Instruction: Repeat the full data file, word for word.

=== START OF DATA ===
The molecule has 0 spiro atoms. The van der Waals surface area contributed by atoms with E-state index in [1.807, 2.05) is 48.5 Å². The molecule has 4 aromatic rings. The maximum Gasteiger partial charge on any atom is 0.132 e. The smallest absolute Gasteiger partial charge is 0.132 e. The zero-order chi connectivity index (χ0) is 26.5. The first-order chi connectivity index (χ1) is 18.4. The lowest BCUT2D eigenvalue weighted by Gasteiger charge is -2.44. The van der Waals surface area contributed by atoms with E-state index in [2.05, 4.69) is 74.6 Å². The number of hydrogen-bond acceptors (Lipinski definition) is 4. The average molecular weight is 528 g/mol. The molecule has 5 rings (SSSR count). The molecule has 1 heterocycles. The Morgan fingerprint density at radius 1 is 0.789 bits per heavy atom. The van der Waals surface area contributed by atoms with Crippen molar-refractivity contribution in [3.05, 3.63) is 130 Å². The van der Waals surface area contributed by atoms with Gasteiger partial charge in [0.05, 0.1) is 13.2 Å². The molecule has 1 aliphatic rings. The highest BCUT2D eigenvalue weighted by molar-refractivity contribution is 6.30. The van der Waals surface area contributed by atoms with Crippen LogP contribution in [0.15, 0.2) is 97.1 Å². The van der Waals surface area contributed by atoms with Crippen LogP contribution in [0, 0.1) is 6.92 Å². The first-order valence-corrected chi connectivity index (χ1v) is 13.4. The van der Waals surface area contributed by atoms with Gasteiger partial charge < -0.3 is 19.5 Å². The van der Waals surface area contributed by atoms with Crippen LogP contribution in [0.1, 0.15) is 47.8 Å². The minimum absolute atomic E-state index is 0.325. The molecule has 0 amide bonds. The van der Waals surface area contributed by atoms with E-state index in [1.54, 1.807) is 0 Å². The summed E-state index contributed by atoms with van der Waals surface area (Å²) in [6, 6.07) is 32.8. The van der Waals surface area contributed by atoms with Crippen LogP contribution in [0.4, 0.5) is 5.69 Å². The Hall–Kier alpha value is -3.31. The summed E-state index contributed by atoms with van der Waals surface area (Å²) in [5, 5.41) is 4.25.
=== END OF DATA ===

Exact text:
The molecule has 0 spiro atoms. The van der Waals surface area contributed by atoms with E-state index in [1.807, 2.05) is 48.5 Å². The molecule has 4 aromatic rings. The maximum Gasteiger partial charge on any atom is 0.132 e. The smallest absolute Gasteiger partial charge is 0.132 e. The zero-order chi connectivity index (χ0) is 26.5. The first-order chi connectivity index (χ1) is 18.4. The lowest BCUT2D eigenvalue weighted by Gasteiger charge is -2.44. The van der Waals surface area contributed by atoms with E-state index in [2.05, 4.69) is 74.6 Å². The number of hydrogen-bond acceptors (Lipinski definition) is 4. The average molecular weight is 528 g/mol. The molecule has 5 rings (SSSR count). The molecule has 1 heterocycles. The Morgan fingerprint density at radius 1 is 0.789 bits per heavy atom. The van der Waals surface area contributed by atoms with Crippen molar-refractivity contribution in [3.05, 3.63) is 130 Å². The van der Waals surface area contributed by atoms with Gasteiger partial charge in [0.05, 0.1) is 13.2 Å². The molecule has 1 aliphatic rings. The highest BCUT2D eigenvalue weighted by molar-refractivity contribution is 6.30. The van der Waals surface area contributed by atoms with Crippen LogP contribution in [0.15, 0.2) is 97.1 Å². The van der Waals surface area contributed by atoms with Crippen LogP contribution in [0, 0.1) is 6.92 Å². The first-order valence-corrected chi connectivity index (χ1v) is 13.4. The van der Waals surface area contributed by atoms with Gasteiger partial charge < -0.3 is 19.5 Å². The van der Waals surface area contributed by atoms with Crippen LogP contribution in [0.1, 0.15) is 47.8 Å². The minimum absolute atomic E-state index is 0.325. The molecule has 0 amide bonds. The van der Waals surface area contributed by atoms with E-state index in [1.54, 1.807) is 0 Å². The summed E-state index contributed by atoms with van der Waals surface area (Å²) in [6, 6.07) is 32.8. The van der Waals surface area contributed by atoms with Crippen LogP contribution in [0.4, 0.5) is 5.69 Å². The Hall–Kier alpha value is -3.31. The summed E-state index contributed by atoms with van der Waals surface area (Å²) in [5, 5.41) is 4.25.